Photo: Courtesy of Ariel Dearie Flowers
Once you've found a florist whose work you love (and have emerged from the rabbit hole of their portfolio!), it's time to meet in person. Interviewing a florist is about more than just finding someone who does great work: You'll want to learn about their working style, what's included in the contract, and what their day-of process is like, not to mention find out whether the two of you click! There are a few things you can't forget to discuss during that first meeting, so we asked Liz Griffith, owner of Siloh Floral Artistry, to fill us in on that first meeting.
"I believe the most important thing to figure out when you first meet with a florist is their style, vision, and inspiration," says Griffith. "It is so important that a floral designer be able to capture a couple's style and bring it to life, so hire a designer whose style you love, who you trust, and who makes you feel comfortable. Flowers and décor can completely change the feel of the wedding day, so finding a florist who pays attention to details and really cares for each client will make a world of difference." Here are the more logistical questions Griffith thinks every client should make sure to ask.
What is your process?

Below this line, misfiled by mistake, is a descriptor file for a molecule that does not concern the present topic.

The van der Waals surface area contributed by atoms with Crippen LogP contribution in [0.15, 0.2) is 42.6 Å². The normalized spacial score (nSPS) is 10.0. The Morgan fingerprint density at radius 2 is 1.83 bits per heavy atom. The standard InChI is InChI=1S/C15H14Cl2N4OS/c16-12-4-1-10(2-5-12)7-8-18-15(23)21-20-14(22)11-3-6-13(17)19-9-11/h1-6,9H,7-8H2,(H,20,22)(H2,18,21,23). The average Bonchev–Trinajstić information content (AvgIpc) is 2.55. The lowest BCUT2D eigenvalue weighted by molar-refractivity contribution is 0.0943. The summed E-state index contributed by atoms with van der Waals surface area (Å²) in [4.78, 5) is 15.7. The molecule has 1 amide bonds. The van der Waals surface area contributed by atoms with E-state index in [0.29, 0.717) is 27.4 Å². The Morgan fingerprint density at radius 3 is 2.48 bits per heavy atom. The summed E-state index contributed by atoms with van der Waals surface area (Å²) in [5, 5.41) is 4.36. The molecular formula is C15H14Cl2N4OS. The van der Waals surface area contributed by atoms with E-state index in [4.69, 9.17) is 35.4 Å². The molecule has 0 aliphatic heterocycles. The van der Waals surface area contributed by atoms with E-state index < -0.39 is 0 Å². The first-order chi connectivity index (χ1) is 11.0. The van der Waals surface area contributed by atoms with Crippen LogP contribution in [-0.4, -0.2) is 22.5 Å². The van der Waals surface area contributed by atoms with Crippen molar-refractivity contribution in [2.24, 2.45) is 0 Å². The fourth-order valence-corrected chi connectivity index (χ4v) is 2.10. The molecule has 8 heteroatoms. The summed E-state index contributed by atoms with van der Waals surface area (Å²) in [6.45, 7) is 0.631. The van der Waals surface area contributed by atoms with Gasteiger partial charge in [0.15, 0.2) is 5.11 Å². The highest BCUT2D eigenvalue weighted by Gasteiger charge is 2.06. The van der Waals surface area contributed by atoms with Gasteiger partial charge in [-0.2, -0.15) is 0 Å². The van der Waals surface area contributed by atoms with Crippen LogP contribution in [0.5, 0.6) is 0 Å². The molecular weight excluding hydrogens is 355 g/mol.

"Find out about their pre-wedding timeline, including what to expect as far as communications and what the process looks like from your first meeting until the day of your wedding," says Griffith. You'll want to know how many meetings to expect, whether you'll be meeting in person or reviewing creative outlines over the phone, and when your florist will need final details like the number of tables you'll have or how many bouquets you want.
How many weddings do you design per day, weekend, and year?
"Get a sense of how busy your florist is, and whether they have a wedding every weekend or take selective jobs in order to keep their schedule from getting over-filled," Griffith explains. You'll also want to know if yours will be their only wedding on your wedding day, or if they'll also be creating and delivering flowers to another client.
How does your contract and payment schedule work?
Review what is included in the contract, from services to protective clauses, and confirm what your florist requires as a deposit. Be sure to ask about items that can be changed or tweaked as the design process continues, and clarify what can't be changed. Adds Griffith, "Ask about how they need to receive payment, and specify when they'll need your deposit and final payments."
How does set-up and tear-down work?
This might be outlined in your contract, but if it's not, be sure to ask your florist how much time they'll need for set-up on your wedding day, as well as whether there is an additional fee to have them tear down at the end of the evening.
How did you get started? Why do you love what you do?
"This will say so much about a designer and how they formulate ideas and transform them into reality on your wedding day," says Griffith. Being a florist is a creative profession, so look for a floral designer with a passion for their job — it will really show when your wedding day arrives!